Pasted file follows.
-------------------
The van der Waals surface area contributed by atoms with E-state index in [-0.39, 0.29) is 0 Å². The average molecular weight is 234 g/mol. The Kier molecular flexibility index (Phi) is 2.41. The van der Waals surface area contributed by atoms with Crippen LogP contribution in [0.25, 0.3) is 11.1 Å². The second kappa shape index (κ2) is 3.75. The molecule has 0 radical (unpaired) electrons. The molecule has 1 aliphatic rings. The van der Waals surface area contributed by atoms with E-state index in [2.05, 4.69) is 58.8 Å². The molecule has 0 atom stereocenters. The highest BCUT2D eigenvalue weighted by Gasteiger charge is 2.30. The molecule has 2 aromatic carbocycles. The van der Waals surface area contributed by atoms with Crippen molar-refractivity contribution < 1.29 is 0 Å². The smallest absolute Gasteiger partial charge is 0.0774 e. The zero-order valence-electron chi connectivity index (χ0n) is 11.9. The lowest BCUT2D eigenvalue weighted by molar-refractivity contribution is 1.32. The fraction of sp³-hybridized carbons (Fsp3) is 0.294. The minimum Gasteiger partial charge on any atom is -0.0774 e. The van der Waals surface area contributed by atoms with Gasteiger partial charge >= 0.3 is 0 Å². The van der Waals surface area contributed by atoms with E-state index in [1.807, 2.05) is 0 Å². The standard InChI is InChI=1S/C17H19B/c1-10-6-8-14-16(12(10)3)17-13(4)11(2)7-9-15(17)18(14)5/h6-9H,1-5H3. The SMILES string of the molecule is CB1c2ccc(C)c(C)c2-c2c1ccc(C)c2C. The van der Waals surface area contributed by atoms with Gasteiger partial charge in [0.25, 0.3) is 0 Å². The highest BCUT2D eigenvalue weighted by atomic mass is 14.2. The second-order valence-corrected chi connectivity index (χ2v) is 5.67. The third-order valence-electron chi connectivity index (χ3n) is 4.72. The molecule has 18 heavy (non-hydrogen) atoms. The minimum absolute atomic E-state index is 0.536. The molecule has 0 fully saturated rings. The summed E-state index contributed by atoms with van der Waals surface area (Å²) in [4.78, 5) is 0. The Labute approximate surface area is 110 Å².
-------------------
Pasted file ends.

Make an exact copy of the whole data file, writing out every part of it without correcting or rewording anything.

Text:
The van der Waals surface area contributed by atoms with E-state index in [-0.39, 0.29) is 0 Å². The average molecular weight is 234 g/mol. The Kier molecular flexibility index (Phi) is 2.41. The van der Waals surface area contributed by atoms with Crippen LogP contribution in [0.25, 0.3) is 11.1 Å². The second kappa shape index (κ2) is 3.75. The molecule has 0 radical (unpaired) electrons. The molecule has 1 aliphatic rings. The van der Waals surface area contributed by atoms with E-state index in [2.05, 4.69) is 58.8 Å². The molecule has 0 atom stereocenters. The highest BCUT2D eigenvalue weighted by Gasteiger charge is 2.30. The molecule has 2 aromatic carbocycles. The van der Waals surface area contributed by atoms with Crippen molar-refractivity contribution < 1.29 is 0 Å². The smallest absolute Gasteiger partial charge is 0.0774 e. The zero-order valence-electron chi connectivity index (χ0n) is 11.9. The lowest BCUT2D eigenvalue weighted by molar-refractivity contribution is 1.32. The fraction of sp³-hybridized carbons (Fsp3) is 0.294. The minimum Gasteiger partial charge on any atom is -0.0774 e. The van der Waals surface area contributed by atoms with Gasteiger partial charge >= 0.3 is 0 Å². The van der Waals surface area contributed by atoms with E-state index in [1.807, 2.05) is 0 Å². The standard InChI is InChI=1S/C17H19B/c1-10-6-8-14-16(12(10)3)17-13(4)11(2)7-9-15(17)18(14)5/h6-9H,1-5H3. The SMILES string of the molecule is CB1c2ccc(C)c(C)c2-c2c1ccc(C)c2C. The van der Waals surface area contributed by atoms with Gasteiger partial charge in [0.25, 0.3) is 0 Å². The highest BCUT2D eigenvalue weighted by atomic mass is 14.2. The second-order valence-corrected chi connectivity index (χ2v) is 5.67. The third-order valence-electron chi connectivity index (χ3n) is 4.72. The molecule has 18 heavy (non-hydrogen) atoms. The minimum absolute atomic E-state index is 0.536. The molecule has 0 fully saturated rings. The summed E-state index contributed by atoms with van der Waals surface area (Å²) in [4.78, 5) is 0. The Labute approximate surface area is 110 Å².